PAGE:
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Birds of a feather flock to Rudong

By Chen Liang | China Daily | Updated: 2013-02-21 10:03
Birds of a feather flock to Rudong

A bulldozer ploughs through wader habitat in Rudong, Jiangsu province. Dong Wenxiao / For China Daily

Although few spoon-billed sandpipers winter in China, possibly more than half of the critically endangered bird's world population rest and refuel at a single site, Xiao Yangkou, Rudong, Jiangsu province.

A harbor north of the Yangtze River estuary and the southernmost part of the Yellow Sea, the site is known for its rich mudflats stretching for some 250 km. The mudflats have become a magnet for birdwatchers and conservationists who have made impressive sightings of the spoon-billed sandpiper.

The group of local birdwatchers that discovered the Rudong site comprises more than 10 birdwatchers from Shanghai, Jiangsu and Zhejiang provinces, and has been monitoring the spoon-billed sandpiper in spring and autumn since 2010.

Li Jing, a key member of the team that calls itself the Rudong Spoon-Billed Sandpiper Survey Group, says little was known about the migration pattern of the species until recently.

Birds of a feather flock to Rudong

Wonderful capture!

Saemangeum estuary in South Korea was known to be an important stopover site, but after a huge sea wall was built in 2006, the large expanse of tidal flats where spoon-billed sandpipers and hundreds of thousands of other migratory waders used to rest and feed was destroyed.

In the late 1990s, up to 200 spoon-billed sandpipers were counted there and sightings in double figures were recorded until the seawall was completed.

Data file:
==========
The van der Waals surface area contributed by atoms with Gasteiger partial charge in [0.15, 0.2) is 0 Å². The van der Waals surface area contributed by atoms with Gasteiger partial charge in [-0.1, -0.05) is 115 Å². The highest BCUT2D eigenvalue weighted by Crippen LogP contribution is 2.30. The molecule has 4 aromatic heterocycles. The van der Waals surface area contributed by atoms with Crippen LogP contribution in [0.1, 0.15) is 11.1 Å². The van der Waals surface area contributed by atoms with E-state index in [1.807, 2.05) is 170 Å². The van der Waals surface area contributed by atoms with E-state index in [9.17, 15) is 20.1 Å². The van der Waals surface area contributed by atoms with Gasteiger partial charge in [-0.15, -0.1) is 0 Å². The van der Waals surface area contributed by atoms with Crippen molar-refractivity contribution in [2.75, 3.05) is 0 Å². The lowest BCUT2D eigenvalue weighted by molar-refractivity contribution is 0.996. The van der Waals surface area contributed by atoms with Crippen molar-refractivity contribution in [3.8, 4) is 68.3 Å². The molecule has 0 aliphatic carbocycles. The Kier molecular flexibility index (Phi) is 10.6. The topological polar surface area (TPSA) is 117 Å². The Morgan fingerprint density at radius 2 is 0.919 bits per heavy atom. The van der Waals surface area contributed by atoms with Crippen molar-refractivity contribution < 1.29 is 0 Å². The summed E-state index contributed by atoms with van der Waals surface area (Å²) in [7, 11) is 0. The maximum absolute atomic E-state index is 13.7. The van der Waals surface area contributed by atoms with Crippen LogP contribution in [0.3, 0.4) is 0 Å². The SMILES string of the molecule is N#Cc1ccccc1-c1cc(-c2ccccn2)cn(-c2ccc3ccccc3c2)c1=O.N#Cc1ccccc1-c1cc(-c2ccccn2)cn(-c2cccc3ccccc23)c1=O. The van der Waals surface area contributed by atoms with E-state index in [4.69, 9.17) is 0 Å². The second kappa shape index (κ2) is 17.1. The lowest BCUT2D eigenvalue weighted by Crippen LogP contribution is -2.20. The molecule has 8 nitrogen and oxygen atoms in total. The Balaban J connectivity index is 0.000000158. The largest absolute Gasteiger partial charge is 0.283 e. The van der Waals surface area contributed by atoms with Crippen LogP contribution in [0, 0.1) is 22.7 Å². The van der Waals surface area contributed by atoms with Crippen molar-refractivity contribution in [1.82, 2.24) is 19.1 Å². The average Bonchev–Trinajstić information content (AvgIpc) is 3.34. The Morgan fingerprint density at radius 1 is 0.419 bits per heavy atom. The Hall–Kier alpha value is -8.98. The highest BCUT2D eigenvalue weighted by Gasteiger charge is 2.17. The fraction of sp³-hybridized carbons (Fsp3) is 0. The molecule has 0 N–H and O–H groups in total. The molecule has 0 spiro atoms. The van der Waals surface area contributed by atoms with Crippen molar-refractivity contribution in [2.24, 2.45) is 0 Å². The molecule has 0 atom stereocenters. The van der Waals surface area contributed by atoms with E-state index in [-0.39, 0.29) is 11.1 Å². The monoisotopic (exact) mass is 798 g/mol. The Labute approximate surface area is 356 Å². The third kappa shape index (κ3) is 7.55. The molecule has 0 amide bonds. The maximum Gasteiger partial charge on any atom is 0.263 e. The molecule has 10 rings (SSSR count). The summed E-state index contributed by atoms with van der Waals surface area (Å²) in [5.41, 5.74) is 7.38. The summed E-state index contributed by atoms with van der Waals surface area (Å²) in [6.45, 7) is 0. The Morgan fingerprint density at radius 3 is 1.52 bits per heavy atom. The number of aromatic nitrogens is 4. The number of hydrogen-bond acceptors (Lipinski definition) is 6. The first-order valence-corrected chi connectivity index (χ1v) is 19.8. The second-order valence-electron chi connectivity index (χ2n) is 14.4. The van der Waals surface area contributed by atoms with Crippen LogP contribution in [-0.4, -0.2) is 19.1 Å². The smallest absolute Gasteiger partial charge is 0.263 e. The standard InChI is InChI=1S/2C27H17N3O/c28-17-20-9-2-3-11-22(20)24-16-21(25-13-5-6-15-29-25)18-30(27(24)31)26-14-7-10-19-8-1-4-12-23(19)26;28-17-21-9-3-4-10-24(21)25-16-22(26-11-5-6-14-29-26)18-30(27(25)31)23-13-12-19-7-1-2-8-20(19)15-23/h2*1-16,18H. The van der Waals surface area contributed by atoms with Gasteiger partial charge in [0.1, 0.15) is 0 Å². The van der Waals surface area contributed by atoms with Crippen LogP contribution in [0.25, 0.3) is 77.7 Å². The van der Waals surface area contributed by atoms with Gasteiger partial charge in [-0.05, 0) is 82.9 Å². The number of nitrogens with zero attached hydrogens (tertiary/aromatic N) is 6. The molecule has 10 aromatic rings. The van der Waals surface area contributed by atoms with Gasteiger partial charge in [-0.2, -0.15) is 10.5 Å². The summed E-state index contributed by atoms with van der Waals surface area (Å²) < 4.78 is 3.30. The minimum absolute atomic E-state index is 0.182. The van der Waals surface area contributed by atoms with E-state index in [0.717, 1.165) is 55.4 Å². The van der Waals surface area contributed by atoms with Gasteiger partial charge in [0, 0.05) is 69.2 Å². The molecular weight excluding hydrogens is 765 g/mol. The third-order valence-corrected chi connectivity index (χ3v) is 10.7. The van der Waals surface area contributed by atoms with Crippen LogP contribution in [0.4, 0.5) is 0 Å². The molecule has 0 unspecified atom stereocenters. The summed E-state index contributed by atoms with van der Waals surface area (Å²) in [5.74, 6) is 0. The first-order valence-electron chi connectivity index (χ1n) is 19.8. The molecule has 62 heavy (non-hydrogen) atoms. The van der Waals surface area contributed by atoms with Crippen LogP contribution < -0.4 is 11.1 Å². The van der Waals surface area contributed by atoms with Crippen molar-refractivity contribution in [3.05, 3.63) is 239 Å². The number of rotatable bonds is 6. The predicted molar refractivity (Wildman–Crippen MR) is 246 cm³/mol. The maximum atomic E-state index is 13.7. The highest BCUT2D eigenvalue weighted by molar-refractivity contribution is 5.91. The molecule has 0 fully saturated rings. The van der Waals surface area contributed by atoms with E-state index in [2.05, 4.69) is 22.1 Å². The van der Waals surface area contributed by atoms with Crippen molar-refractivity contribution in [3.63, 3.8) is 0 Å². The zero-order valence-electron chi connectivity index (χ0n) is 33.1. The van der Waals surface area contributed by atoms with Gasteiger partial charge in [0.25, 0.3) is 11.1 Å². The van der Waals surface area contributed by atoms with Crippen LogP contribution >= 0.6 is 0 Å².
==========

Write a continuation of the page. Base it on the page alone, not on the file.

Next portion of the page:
Sightings of the species in Japan have also declined and double figure counts have not been recorded there since 2000.

Until 2008, few attempts were made to locate the rare bird at other potential stopover areas, so it was not clear whether they were molting or where they were refueling on their 8,000 to 10,000 km journey from their breeding grounds in Russia to their core wintering areas in Bangladesh and Myanmar.

Then, a birdwatcher from Zhejiang province produced the first photographic record of the bird on Rudong mudflats in 2008.

"Double figures were counted in 2009 and in 2010 for the first time we counted more than 20 individuals," says Li, who lives in Shanghai.

Since 2010, they have started receiving technical and financial support from a few environmental NGOs and monitoring the bird regularly.

"That means counting birds in Rudong for one-and-a-half months in spring and for two to three months in autumn," she says.

Their efforts produced some sensational results.

Birds of a feather flock to Rudong

A rare sighting 

In October, 2011, Dong Wenxiao, a member of the group and a professional bird watching guide from Fujian province, counted 103 spoon-billed sandpipers on the Rudong mudflats in three days.

"That was probably a world record that year," Dong says. "Except Rudong, few SBS habitats have counts of more than 20 individuals. This showcases how important Rudong is."

In October 2012, the team members and some foreign ornithologists recorded 67 spoon-billed sandpipers on a single day and 106 in four days. "This time we had more people and covered larger areas," Li Jing explains.

Despite their unique bill shape, spoon-billed sandpipers are difficult to spot among large flocks of roosting waders, Dong says.

"Finding a roosting SBS in a flock of more than 1,000 similar-sized sandpipers is a real challenge for even experienced birdwatchers," he says. "It's time-consuming and can be tedious and painful, especially when standing on bare mudflats under the scorching sun."

Birds of a feather flock to Rudong

Death flight for birds on night of the hunter

In spite of the importance for migratory birds, wader habitats at Rudong haven't been put under State protection and face three critical threats, Li Jing says.

The reclamation plans at Xiao Yangkou means a massive sea-fill project will destroy some of the prime spoon-billed sandpiper areas.

The more immediate threat is the spread of spartina, a cord-grass, on mudflats. An alien species to China, they form large, often dense colonies, particularly on coastal salt marshes, and grow quickly - rapidly diminishing the feeding areas of migratory birds.

Additionally, there is polluted water draining onto the mudflats from a biochemical factory bordering the waders' habitat.

"Often you feel you are fighting a losing battle," says Dong, who has spent nearly six months counting sandpipers at Rudong every year since 2010.

"But as long as the birds still pass by, you feel an obligation to go, watch and count."

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